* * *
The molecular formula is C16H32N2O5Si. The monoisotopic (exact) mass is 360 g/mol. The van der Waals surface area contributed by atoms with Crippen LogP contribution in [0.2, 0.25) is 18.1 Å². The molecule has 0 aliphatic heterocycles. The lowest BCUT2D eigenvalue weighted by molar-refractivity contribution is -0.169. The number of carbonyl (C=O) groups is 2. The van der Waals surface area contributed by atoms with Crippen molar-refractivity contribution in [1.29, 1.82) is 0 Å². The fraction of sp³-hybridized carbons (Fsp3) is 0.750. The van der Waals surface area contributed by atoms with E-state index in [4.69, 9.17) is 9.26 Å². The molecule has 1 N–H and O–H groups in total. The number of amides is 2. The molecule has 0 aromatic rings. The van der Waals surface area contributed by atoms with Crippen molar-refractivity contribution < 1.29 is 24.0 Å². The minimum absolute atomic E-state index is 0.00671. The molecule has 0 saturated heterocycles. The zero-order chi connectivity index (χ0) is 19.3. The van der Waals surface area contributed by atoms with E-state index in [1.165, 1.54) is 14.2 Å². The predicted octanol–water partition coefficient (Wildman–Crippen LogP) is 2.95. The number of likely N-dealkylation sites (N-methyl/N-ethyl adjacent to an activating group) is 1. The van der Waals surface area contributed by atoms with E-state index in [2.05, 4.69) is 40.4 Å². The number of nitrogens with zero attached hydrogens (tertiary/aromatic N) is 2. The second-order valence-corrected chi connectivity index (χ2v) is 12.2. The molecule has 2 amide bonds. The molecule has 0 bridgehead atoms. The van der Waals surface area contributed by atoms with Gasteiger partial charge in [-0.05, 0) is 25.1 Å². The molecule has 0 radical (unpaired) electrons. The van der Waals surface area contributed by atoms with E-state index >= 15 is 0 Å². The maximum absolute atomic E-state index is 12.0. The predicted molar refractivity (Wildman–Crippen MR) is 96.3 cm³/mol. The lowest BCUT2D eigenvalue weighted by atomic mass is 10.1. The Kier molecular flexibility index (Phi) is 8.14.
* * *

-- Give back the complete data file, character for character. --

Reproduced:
The molecular formula is C16H32N2O5Si. The monoisotopic (exact) mass is 360 g/mol. The van der Waals surface area contributed by atoms with Crippen LogP contribution in [0.2, 0.25) is 18.1 Å². The molecule has 0 aliphatic heterocycles. The lowest BCUT2D eigenvalue weighted by molar-refractivity contribution is -0.169. The number of carbonyl (C=O) groups is 2. The van der Waals surface area contributed by atoms with Crippen molar-refractivity contribution in [1.29, 1.82) is 0 Å². The fraction of sp³-hybridized carbons (Fsp3) is 0.750. The van der Waals surface area contributed by atoms with E-state index in [4.69, 9.17) is 9.26 Å². The molecule has 1 N–H and O–H groups in total. The number of amides is 2. The molecule has 0 aromatic rings. The van der Waals surface area contributed by atoms with Crippen molar-refractivity contribution < 1.29 is 24.0 Å². The minimum absolute atomic E-state index is 0.00671. The molecule has 0 saturated heterocycles. The zero-order chi connectivity index (χ0) is 19.3. The van der Waals surface area contributed by atoms with E-state index in [1.165, 1.54) is 14.2 Å². The predicted octanol–water partition coefficient (Wildman–Crippen LogP) is 2.95. The number of likely N-dealkylation sites (N-methyl/N-ethyl adjacent to an activating group) is 1. The van der Waals surface area contributed by atoms with E-state index in [2.05, 4.69) is 40.4 Å². The number of nitrogens with zero attached hydrogens (tertiary/aromatic N) is 2. The second-order valence-corrected chi connectivity index (χ2v) is 12.2. The molecule has 2 amide bonds. The molecule has 0 bridgehead atoms. The van der Waals surface area contributed by atoms with Gasteiger partial charge in [-0.05, 0) is 25.1 Å². The molecule has 0 radical (unpaired) electrons. The van der Waals surface area contributed by atoms with E-state index >= 15 is 0 Å². The maximum absolute atomic E-state index is 12.0. The predicted molar refractivity (Wildman–Crippen MR) is 96.3 cm³/mol. The lowest BCUT2D eigenvalue weighted by atomic mass is 10.1. The Kier molecular flexibility index (Phi) is 8.14.